North Texas Daily

Economics, morality work together

Economics, morality work together

February 01
00:20 2011


A professor of mine recently described Adam Smith, the so-called father of modern economics, as a heroin-addicted economist who threw numerous wild parties that escalated into massive, unrestrained orgies of unheard proportions.

My professor was joking. It was an attempt to grab our attention and raise our interest in Smith.

Unfortunately, some of those who disparage the market system view it and its supporters along the same lines as this version of Smith: immoral, vile and exploitative. In their minds, capitalism breeds nothing but selfishness and a disregard for one’s fellow man. Society cannot continue to function with a system that destroys charity and virtue.

What is sad about this widely believed version of capitalism is that it is as fictional as my professor’s account of Adam Smith.

Behavioral economics is a new neuroscience that seeks to understand the psychology behind economic decisions.

Among the experimental bargaining games developed by researchers is one known as the Ultimatum Game. The gist is a certain sum (say, $100) is split between you and your partner.

You are given the power to divide the sum between both of you, and if your partner accepts the division (whether it be $50-$50 or $99-$1), both of you get to keep the money. If your partner rejects the offer, both of you go home empty-handed.

Irrationally, most partners reject unequal splits starting at about $70-$30. I say irrationally because any rational profit maximizer should take whatever free money they are offered, no matter if it is $50, $30 or $1.

Apparently, fairness takes precedence over economic self-interest — a trait of reciprocal altruism that developed over eons of exchange and barter.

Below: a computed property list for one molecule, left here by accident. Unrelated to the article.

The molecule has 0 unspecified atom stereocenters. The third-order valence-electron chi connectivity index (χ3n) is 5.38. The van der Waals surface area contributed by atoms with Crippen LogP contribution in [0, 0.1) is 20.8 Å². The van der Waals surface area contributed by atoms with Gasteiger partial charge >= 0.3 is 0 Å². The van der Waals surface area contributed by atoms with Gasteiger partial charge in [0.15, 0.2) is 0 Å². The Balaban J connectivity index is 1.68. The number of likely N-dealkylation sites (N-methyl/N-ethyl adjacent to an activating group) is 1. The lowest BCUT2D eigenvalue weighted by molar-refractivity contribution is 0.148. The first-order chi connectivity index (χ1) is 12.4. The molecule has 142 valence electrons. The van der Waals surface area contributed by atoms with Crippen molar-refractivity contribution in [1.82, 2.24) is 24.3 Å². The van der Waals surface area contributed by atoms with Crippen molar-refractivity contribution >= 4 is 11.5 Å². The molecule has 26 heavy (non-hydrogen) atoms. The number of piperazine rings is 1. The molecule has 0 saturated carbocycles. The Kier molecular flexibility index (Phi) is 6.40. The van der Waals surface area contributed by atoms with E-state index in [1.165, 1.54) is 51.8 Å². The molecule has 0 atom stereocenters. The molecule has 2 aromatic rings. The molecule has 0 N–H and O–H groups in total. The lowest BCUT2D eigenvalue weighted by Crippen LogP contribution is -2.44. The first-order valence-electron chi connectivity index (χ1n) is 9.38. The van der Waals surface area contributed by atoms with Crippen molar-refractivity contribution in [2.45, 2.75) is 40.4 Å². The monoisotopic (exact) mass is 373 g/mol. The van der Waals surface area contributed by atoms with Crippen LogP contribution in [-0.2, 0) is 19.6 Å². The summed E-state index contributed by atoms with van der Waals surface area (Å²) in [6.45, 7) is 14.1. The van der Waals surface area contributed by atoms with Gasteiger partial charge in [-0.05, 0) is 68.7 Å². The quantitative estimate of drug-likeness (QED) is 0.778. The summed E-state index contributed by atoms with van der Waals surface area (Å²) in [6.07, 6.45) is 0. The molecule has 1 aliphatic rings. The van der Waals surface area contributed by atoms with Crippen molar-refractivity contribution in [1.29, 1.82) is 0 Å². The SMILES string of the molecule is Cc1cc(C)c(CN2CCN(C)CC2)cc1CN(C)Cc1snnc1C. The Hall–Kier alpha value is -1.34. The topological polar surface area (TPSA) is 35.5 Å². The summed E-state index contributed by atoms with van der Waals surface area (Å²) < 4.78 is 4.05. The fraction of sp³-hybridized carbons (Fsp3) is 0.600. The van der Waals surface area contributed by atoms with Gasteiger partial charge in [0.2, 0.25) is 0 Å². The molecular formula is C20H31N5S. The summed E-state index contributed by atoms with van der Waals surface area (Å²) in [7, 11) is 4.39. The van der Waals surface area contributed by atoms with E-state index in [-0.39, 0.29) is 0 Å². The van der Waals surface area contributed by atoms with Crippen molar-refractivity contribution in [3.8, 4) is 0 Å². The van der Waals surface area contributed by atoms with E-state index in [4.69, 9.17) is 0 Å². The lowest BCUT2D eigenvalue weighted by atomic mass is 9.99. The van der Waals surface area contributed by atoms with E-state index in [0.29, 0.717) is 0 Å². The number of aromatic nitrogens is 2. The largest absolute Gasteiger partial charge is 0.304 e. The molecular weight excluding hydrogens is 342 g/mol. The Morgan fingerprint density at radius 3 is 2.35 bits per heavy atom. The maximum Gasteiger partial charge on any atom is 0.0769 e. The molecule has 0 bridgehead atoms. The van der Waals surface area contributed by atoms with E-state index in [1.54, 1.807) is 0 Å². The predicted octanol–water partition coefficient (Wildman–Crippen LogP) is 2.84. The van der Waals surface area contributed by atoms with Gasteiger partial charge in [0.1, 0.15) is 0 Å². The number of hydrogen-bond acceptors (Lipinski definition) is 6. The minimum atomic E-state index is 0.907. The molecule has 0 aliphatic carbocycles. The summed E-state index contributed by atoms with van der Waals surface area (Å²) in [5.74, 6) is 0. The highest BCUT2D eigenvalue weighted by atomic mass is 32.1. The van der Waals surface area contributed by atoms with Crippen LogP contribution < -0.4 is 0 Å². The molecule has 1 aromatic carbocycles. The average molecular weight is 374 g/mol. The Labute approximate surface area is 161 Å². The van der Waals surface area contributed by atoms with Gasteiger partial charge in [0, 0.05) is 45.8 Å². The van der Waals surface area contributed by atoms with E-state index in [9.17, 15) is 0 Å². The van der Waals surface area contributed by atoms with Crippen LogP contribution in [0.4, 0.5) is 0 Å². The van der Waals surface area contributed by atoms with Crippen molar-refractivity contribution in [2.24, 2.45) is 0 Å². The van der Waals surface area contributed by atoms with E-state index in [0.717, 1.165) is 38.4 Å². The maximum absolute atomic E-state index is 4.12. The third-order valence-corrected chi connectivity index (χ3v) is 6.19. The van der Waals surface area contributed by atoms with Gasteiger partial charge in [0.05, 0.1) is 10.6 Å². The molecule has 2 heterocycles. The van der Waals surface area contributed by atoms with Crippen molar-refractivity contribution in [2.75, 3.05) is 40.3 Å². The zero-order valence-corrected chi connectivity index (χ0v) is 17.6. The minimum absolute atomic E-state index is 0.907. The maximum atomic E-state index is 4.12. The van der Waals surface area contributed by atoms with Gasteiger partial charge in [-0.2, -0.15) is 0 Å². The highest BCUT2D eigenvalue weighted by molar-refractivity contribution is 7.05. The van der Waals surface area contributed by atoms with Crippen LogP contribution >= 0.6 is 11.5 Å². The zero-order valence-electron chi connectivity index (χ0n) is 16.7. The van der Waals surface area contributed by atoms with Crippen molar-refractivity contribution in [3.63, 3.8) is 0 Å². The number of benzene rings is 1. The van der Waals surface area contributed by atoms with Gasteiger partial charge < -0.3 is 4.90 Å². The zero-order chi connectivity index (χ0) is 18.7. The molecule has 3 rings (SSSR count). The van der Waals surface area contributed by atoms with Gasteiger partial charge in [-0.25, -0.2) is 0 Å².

What is even more surprising is that those heavily immersed in societies that are driven by market systems tend to leave more money on the table in these experiments. They are more altruistic than those who have little contact with market exchange, which writer Matt Ridley also found.

Ridley correctly points out that “enlightened self-interest lies in seeking cooperation.”

The data gathered by social scientist Arthur C. Brooks confirms the implications of these bargaining games. We Americans are often seen by some intellectuals as trailing behind our social democratic brothers and sisters in Europe.

It turns out that Americans privately donate more than Europeans, per capita. On top of this, Americans in favor of free enterprise give more to both religious and secular causes than those who favor governmental redistribution, even when adjusted for age, religion, income, gender, marital status, race, political views and education.

Anti-redistributionists are also more likely to give their time to charitable causes and activities, such as blood donations or giving money to a homeless person on the street.

To support markets is not to support the glorious selfishness of the individual. It is to support a collective enterprise — a system in which we all end up working for each other. In a system like that, we can all learn to be truly charitable.

Walker Wright is an organizational behavior and human resource management senior. He can be reached at

About Author




No Comments Yet!

There are no comments at the moment, do you want to add one?

Write a comment

Write a Comment

The Roundup

<script id="mcjs">!function(c,h,i,m,p){m=c.createElement(h),p=c.getElementsByTagName(h)[0],m.async=1,m.src=i,p.parentNode.insertBefore(m,p)}(document,"script","");</script>

Search Bar

Sidebar Thumbnails Ad

Sidebar Bottom Block Ad

Flytedesk Ad